“I still don’t think Teacher X liked me, but I think I may have learned the most from her.”

And:

“If I had been in class with my best friends, I wouldn’t have become friends with X and X and X.”

You can imagine that this mama’s throat got a little tight when she said those things.

I told her I was proud of how she’d handled the school year.

postcardBut you can bet I held my breath this summer when my daughter got a text from a friend saying that teacher postcards had started arriving in mailboxes around town.

This was it. The day she would find out if she would be in a designated “pack” with – or without – her besties for seventh grade. Ladybug jumped up and ran to the mailbox.

We did a happy dance together when she read the postcard and realized she would be in the same pack with her peeps. Then we jumped up and down.

Jump, jump, jump. Smile, smile, smile.

It’s seventh grade and I’m no fool. Seventh grade will no doubt bring its stereotypical bumps and bruises, but it’s easier to weather a storm when you’re with a friend. Or three.

I’m glad my kid learned she can be resilient. But I’m also glad that this year when she walks down the seventh grade hallways she’ll enjoy the cushion of a few wing-girls.

shan, blue dress, circleShannon Magsam is mama to Ladybug (a salty/sweet tween girl obsessed with superheroes and unicorns), wife to newspaperman/entrepreneur John, and is the co-founder of nwaMotherlode.com.

The Rockwood Files: Ripple in the gene pool

rockwood files colorBy Gwen Rockwood, newspaper columnist and mama of 3

Sometimes genetics can be cruel. Often the things you hope won’t get passed down to your kids are the very things that show up and start banging on the door.

In our family of five people, there are 18 eyes, if you count all the glasses and contact lenses it takes for us to navigate around the house without bumping into things. So far, only 10-year-old Jack has managed to cruise out of the eye doctor’s office without a prescription for glasses or contacts.

I might say he’s the lucky one of our group, but genetics has a way of evening things out. He’s also the one who is destined for not one but two sets of braces on his teeth, thanks to some seriously jacked up dental DNA he got from me. Sorry, kid.

Since Tom and I are both nearsighted, we knew our kids would most likely need glasses one day, too. We’ve been keeping an eye out for the tell-tale signs of glasses katevision problems – squinting, sitting too close to the TV, or running up to hug strangers and calling them Dad.

As a kid, I managed to skate through four years’ worth of annual eye exams before the school nurse figured out I was guessing at all the answers and, in fact, couldn’t see 80 percent of what other kids saw. When an eye doctor confirmed that I did, indeed, need glasses, it felt like a social death sentence. In the early 80s, it was not cool to wear glasses. Not even a little bit.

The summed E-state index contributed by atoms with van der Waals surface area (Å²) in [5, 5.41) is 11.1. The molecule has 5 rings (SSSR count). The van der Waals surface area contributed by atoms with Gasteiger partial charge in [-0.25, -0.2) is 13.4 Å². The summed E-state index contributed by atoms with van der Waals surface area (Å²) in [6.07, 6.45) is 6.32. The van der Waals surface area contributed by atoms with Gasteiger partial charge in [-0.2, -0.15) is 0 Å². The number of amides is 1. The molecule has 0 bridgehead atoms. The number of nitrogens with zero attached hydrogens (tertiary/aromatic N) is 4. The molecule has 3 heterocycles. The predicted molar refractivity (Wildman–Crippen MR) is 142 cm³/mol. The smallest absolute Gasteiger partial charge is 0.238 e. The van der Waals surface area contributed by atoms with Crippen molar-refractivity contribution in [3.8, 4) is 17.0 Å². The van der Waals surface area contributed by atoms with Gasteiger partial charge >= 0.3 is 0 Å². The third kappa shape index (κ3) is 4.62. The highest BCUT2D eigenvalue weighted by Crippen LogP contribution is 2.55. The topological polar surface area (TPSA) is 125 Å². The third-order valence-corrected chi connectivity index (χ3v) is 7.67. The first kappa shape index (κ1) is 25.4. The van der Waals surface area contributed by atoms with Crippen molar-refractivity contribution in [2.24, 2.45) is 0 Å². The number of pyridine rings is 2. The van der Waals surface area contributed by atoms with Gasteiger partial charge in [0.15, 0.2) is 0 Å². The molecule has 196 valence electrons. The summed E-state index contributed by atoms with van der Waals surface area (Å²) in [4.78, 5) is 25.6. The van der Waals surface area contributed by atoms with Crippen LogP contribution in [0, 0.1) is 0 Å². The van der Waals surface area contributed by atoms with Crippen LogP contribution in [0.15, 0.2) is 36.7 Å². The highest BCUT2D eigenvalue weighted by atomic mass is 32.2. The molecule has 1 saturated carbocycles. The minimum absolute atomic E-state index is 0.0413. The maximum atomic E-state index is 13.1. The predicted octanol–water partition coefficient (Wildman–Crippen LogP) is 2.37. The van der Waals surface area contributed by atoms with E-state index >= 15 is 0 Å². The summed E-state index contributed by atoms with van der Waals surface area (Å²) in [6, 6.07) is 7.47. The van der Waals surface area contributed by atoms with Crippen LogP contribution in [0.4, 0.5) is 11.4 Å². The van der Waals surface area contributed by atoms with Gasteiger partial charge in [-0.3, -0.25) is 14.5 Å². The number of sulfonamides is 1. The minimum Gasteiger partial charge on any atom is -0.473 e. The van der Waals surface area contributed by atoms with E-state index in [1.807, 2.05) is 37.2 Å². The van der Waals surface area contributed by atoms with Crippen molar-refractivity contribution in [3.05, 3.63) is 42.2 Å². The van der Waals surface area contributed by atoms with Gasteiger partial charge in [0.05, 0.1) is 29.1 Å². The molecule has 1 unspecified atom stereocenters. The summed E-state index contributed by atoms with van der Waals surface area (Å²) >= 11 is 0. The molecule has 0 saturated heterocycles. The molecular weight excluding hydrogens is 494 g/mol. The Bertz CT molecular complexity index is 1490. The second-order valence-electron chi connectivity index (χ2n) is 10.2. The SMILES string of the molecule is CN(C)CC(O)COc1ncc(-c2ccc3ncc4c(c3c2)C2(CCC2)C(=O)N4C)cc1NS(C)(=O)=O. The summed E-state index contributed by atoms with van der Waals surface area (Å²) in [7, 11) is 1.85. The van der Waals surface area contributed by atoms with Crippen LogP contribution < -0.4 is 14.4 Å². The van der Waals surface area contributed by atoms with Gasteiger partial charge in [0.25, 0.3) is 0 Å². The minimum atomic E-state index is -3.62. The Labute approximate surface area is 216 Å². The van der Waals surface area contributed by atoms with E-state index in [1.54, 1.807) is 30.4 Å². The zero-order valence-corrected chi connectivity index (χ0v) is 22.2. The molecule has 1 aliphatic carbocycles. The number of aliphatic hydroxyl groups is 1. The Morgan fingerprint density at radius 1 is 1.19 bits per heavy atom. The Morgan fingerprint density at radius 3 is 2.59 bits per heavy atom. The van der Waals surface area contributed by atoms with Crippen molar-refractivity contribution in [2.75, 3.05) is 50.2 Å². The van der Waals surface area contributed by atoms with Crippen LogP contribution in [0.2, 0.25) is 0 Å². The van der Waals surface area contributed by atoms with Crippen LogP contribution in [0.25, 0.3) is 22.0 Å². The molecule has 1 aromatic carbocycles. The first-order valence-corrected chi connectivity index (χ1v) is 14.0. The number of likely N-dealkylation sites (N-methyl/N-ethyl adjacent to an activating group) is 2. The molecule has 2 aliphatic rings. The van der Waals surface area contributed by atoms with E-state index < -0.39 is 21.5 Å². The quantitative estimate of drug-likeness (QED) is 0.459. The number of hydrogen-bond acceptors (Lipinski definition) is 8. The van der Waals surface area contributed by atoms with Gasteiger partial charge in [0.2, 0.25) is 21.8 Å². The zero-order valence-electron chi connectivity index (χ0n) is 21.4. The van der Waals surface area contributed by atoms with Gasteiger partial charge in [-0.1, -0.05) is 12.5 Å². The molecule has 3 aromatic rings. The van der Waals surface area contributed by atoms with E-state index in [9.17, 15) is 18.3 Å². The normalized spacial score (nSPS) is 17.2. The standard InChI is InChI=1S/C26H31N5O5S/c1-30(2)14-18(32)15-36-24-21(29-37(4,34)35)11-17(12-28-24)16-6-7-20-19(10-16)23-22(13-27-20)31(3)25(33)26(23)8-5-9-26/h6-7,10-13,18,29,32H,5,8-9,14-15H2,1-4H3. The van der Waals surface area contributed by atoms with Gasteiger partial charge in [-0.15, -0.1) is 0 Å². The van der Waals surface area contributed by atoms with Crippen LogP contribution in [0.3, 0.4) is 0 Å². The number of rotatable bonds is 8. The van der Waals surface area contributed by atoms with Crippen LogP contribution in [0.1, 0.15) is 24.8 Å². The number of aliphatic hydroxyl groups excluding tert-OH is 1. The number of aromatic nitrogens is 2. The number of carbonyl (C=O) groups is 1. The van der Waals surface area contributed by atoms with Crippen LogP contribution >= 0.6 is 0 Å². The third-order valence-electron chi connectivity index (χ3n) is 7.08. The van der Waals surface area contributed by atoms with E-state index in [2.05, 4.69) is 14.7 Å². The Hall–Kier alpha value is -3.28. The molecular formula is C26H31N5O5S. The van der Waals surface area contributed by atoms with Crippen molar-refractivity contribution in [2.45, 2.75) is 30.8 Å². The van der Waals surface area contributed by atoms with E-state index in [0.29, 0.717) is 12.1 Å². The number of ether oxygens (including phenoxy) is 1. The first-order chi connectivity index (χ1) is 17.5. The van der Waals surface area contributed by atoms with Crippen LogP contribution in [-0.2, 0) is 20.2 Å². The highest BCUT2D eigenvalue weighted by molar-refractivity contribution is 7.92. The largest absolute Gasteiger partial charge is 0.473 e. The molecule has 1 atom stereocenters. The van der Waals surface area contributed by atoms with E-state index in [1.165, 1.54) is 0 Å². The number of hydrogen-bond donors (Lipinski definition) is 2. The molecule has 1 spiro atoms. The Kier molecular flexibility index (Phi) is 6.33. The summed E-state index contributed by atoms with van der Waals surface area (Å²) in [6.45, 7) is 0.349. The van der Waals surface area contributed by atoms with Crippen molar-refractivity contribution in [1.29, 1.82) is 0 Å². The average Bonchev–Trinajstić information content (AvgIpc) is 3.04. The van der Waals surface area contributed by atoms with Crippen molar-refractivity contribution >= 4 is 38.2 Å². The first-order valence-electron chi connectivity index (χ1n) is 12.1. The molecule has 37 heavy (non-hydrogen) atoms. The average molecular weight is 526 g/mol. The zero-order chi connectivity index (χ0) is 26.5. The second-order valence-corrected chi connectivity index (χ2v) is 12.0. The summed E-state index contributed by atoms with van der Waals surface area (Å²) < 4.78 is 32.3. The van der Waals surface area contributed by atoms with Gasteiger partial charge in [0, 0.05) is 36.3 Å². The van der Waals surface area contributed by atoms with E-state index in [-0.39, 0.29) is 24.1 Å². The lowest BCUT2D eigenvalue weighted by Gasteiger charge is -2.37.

Back then, manufacturers weren’t designing and marketing to tweens and teens the way they do now, so there were only about 3 different styles of glasses for kids my age. The one thing those styles had in common was that they were all ugly. You just picked a certain color of ugly and that was that. “Here’s your glasses, kid. Good luck being a nerd in middle school.”

I put on those cursed glasses and walked dejectedly out of the eye doctor’s office, staring down at my feet. My mother led me out onto the sidewalk of Main Street and I looked up and saw the world for what felt like the first time. I noticed the leaves before anything else. What had once been fuzzy blobs hovering around tree trunks suddenly transformed into amazing shapes with defined edges and rich colors.

Then I looked down Main Street and marveled at how I could clearly read the word “stop” on the bright red sign even though it was a few blocks away. It felt like a revelation. That’s when I decided that even though glasses were ugly, seeing clearly is beautiful.

Glasses and fashion have changed dramatically since I was a kid because now there are a million cute frames to choose from. And the “smart look” is most decidedly “in.”

Seven-year-old Kate recently joined our family’s four-eyes club, and her bright blue frames look great with her blonde hair and blue eyes. But here’s one more odd ripple in the gene pool: Kate has 20/20 vision yet still needs glasses for reading. She sees things at a distance perfectly, but hold a book in front of her and she sees two books, or two lines of piano music, or two math worksheets. Thanks to special lenses that correct double vision, Kate’s life is a whole lot less crowded these days.

Genetics can be both friend and foe and none of us ever quite know what we’re going to get. All we can do is hope for the best and keep smiling as we backstroke through the mysterious gene pool.

gwen rockwoodGwen Rockwood is a mom to three great kids, wife to one cool guy, a newspaper columnist and co-owner of nwaMotherlode.com. To read previously published installments of The Rockwood Files, click here. To check out Gwen’s new book, “Reporting Live from the Laundry Pile: The Rockwood Files Collection,” click HERE.

Photo credit: Lisa Mac Photography